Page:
The excitement over Nintendo’s demonstration of the Wii’s motion-sensitive controller at E3 almost overshadowed the public outcry over the console’s new name. From watching Shigeru Miyamoto conduct a virtual symphony to seeing four people (including a lucky contest winner) play a quick pick-up game of doubles tennis, the potential for new and innovative game play from the Wiimote is nearly limitless.
People were so excited over this technology that, from all appearances, Sony decided to quickly jump on the bandwagon and add motion sensitivity to the PS3 controller, giving its poor Warhawk developers a mere 10 days to include the new functionality in time for E3. However, Sony’s system handles only relative motion, such as tilt on the x, y, or z axis, and quick movements in each of these three dimensions. It works great for games like Warhawk (assuming the lag issues can be worked out) where you are basically just tilting around your jet fighter, but it cannot determine absolute positioning for games like Red Steel that use the Wiimote as a tool for pointing at things on the screen.
Now, in a new article, author Dean Takahashi wonders exactly why that is so. He argues that the Wii controller, which contains MEMS (micro electro-mechanical system) devices, can’t simply keep track of motion without requiring the “control strip” placed in front of the player’s television. The MEMS are used in devices like laptop hard drives to sense sudden excessive motion and park the hard disk drive heads so that there is no damage from the impact.
Takahashi wonders why the Wiimote can’t simply use the results from the accelerometers to determine absolute position, after an initial calibration:
“The chip senses direction and acceleration by measuring changes in the electrons within it.” […] “Broadcom makes the wireless Bluetooth radio chip that transmits the positional data to the console in real time. All of the components are inexpensive and they are a lot faster than they used to be. That’s how a big backhand stroke by the player gets translated into a virtual stroke in a tennis game. But if all that is in there, what do they need the optical sensor for. Can’t they just calculate where the controller is pointing based on the XYZ data and motion data alone?”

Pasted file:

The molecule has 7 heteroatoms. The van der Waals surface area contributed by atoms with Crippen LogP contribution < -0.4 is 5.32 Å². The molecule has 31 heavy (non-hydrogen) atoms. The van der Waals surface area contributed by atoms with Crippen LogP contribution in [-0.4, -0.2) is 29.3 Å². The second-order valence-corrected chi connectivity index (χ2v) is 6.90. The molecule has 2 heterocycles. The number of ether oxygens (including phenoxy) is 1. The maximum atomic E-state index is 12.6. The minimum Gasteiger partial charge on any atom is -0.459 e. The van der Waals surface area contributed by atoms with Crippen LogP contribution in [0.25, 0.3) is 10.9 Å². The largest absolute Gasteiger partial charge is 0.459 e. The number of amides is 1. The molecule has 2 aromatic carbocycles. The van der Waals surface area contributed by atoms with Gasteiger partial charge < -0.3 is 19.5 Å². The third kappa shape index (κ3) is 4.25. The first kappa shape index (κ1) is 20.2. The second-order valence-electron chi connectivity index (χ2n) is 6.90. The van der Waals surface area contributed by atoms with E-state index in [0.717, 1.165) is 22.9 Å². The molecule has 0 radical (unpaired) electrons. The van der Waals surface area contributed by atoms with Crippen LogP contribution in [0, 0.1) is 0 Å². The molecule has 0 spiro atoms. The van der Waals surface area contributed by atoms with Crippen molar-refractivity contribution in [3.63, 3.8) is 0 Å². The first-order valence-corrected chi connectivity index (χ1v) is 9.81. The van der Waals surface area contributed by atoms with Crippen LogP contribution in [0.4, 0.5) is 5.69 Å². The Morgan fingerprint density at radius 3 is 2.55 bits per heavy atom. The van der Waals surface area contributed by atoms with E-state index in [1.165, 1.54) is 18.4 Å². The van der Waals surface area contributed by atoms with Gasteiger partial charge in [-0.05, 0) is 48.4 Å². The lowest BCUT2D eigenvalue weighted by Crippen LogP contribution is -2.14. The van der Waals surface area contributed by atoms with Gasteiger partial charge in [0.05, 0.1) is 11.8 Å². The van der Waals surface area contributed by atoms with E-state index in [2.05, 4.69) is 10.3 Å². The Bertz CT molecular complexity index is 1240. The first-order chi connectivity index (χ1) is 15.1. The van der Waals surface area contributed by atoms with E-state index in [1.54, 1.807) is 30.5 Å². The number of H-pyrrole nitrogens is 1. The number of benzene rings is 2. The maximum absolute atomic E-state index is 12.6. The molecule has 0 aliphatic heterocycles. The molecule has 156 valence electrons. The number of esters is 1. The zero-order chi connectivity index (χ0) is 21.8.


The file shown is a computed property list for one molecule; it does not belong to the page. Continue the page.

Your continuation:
The answer seems to be that the accuracy of the accelerometers is not good enough to maintain an absolute position without drift. A player might move the controller really rapidly to the right, then slowly back to its starting position, and a small error in the calculation of the acceleration would mean that the game would misinterpret the motion and think the controller is in a different spot. The Wii uses the three LEDs in the control strip to provide a central calibration point that eliminates this problem by recalibrating the controller’s position every so often.
One drawback of this approach is that the Wii remote will only be well calibrated at a certain distance away from the control strip. This appears to be verified by reports from E3 that the controller will seem a little “off” if the player moves too close or far away from the strip. Left, right, up, and down motions are not affected by this, which is what makes the dramatic tennis strokes seen in the E3 demos possible. However, if the player were to get excited by a drop shot and run up close to the TV set, the sensors would be put off.
Until more people have a Wiimote in their hot little hands, it will be difficult to figure out the exact limitations of the system. However, from all reports it seems as if the controller does work as advertised, and that all the components (including the control strip) are necessary. This means that games on the Wii will not be easily ported to systems like the PlayStation 3.